More Bad Book Covers

I had thought the previous crop of tramp-stamped dommes in fetish gear wielding swords on book covers  was bad enough. But these two recently caught my eye, and I’m hoping this isn’t the next trend.

Come on. Who would ever walk around dressed like that, packing that much heat? If you’re going to war, I don’t care if you’re a teenage hooker, you’re going to find something a little less ridiculous to wear.


Um, what’s with the flip-flop on her right foot there? Is this appropriate footwear for ANYONE going into battle? I ask you. There’s been a lot of talk lately about ridiculous armor  (really, go check that out, there’s some excellent artwork depicting women in good, useful armor) on women in fantasy novels, and it doesn’t show any signs of slowing down.

More to the point, these two Lolitas are clearly adolescents. On top of the sexual fantasy outfits, publishers seem to be depicting younger and younger girls. From what I read, the character in Jay Lake’s Endurance is quite young, trained as a courtesan, so maybe this is intended to be erotica, or erotic fantasy, in which case she is probably dressed to titillate in keeping with the story. Here’s part of the description from Amazon:

Green is back in Copper Downs. Purchased from her father in sunny Selistan when she was four years old, she was harshly raised to be a courtesan, companion, and bedmate of the Immortal Duke of Copper Downs. But Green rebelled. Green killed the Duke, and many others, and won her freedom.

I haven’t read the book, I don’t know how old exactly she’s supposed to be in the story. Maybe it was shelved incorrectly. The ‘horror/erotica’ section was the next aisle over. It does sound like BDSM, I mean, a God of Pain? You can read the reviews for yourself if you’re interested.

The MC in Discount Armageddon is apparently older than the child in the Endurance, but you’d never know it by that cover. She looks maybe sixteen, seventeen?

I understand that authors typically have little to no say over the cover art for their books. I haven’t read either book (nor will I, the subjects do not appeal to me) so this is no slight against the authors or their writing. I just wish publishers would quit with the sexploitation covers.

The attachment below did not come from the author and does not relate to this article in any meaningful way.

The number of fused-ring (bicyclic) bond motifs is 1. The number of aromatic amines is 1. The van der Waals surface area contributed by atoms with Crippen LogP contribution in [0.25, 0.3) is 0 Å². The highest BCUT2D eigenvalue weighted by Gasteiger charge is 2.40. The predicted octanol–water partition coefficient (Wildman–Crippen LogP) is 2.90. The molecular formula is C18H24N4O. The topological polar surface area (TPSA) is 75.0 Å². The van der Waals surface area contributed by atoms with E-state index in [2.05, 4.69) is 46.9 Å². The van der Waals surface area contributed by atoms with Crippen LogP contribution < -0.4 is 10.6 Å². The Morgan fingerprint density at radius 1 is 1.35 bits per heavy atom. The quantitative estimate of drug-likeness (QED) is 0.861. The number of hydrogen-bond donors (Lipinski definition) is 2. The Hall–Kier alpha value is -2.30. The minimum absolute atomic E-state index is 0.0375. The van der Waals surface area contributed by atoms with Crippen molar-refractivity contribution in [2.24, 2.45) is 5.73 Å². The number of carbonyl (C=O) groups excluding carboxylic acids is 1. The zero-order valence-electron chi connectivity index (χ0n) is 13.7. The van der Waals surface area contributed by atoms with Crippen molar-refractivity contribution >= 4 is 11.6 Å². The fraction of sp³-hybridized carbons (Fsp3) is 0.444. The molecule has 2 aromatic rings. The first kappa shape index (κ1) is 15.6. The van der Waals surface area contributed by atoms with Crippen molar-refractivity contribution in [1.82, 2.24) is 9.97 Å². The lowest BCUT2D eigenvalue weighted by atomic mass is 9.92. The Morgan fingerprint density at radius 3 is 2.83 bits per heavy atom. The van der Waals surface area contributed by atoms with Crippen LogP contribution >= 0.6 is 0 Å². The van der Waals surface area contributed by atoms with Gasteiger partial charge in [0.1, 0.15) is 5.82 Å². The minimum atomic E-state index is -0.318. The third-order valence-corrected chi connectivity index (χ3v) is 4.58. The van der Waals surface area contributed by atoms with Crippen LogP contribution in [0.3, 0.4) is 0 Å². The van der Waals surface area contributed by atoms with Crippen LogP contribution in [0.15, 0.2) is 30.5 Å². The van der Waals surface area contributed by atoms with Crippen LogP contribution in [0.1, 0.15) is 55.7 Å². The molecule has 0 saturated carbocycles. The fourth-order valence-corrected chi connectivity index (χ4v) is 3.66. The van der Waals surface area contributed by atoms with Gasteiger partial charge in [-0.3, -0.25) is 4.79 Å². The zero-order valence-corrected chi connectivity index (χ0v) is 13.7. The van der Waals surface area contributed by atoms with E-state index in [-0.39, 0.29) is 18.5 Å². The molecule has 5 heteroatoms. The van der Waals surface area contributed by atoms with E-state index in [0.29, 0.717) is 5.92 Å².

I think I’ll go write some military sci-fi so at least one woman warrior can have the appropriate armor and footwear.

Bewitched! The Reboot

Ok, people, Variety reports Bewitched is getting a reboot! While I’m all kinds of excited about this, my enthusiasm for this dropped several notches when I read who the producers are.

Douglas Wick and Lucy Fisher, the married couple behind the 2005 film version, are onboard to exec produce through their Red Wagon shingle. Marc Lawrence (“Did You Hear About the Morgans?”), who will write the script, is also an exec producer.

But let’s think good thoughts.

I think if they can get the right cast it could succeed. Will Ferrell may not have been the worst choice they could have made for Darren in the movie, but he wasn’t good. There, I said it. So, any suggestions for casting?

These Are the Good Old Days


(If you haven’t read the A Song of Ice andFire books, or are just starting, you may want to skip this post)

Just some observations. As I’ve been reading through George R. R. Martin’s A Song of Ice and Fire series (now on book 3, A Storm of Swords) one thing keeps stopping me and pulling me out of the story. This is not a criticism, but it’s such a glaring difference between the type of society depicted in the books and our own modern first-world society that it makes me stop and ponder every time I run across mention of someone’s age.